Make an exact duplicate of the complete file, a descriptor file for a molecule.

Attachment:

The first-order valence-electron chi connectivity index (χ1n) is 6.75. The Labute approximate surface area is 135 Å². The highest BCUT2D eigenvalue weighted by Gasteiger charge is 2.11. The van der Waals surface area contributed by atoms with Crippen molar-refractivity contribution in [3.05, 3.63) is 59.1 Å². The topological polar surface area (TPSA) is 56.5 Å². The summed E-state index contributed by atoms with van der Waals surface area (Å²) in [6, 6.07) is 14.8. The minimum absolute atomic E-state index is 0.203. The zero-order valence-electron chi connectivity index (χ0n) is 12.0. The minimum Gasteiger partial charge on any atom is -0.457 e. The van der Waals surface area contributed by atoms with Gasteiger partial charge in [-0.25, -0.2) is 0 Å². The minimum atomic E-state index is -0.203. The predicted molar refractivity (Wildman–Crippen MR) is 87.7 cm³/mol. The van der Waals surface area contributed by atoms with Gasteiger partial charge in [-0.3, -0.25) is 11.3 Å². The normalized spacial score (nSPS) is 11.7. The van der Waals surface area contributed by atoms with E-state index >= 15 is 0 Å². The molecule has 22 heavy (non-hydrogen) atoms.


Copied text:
The first-order valence-electron chi connectivity index (χ1n) is 6.75. The Labute approximate surface area is 135 Å². The highest BCUT2D eigenvalue weighted by Gasteiger charge is 2.11. The van der Waals surface area contributed by atoms with Crippen molar-refractivity contribution in [3.05, 3.63) is 59.1 Å². The topological polar surface area (TPSA) is 56.5 Å². The summed E-state index contributed by atoms with van der Waals surface area (Å²) in [6, 6.07) is 14.8. The minimum absolute atomic E-state index is 0.203. The zero-order valence-electron chi connectivity index (χ0n) is 12.0. The minimum Gasteiger partial charge on any atom is -0.457 e. The van der Waals surface area contributed by atoms with Gasteiger partial charge in [-0.25, -0.2) is 0 Å². The minimum atomic E-state index is -0.203. The predicted molar refractivity (Wildman–Crippen MR) is 87.7 cm³/mol. The van der Waals surface area contributed by atoms with Gasteiger partial charge in [-0.3, -0.25) is 11.3 Å². The normalized spacial score (nSPS) is 11.7. The van der Waals surface area contributed by atoms with E-state index >= 15 is 0 Å². The molecule has 22 heavy (non-hydrogen) atoms.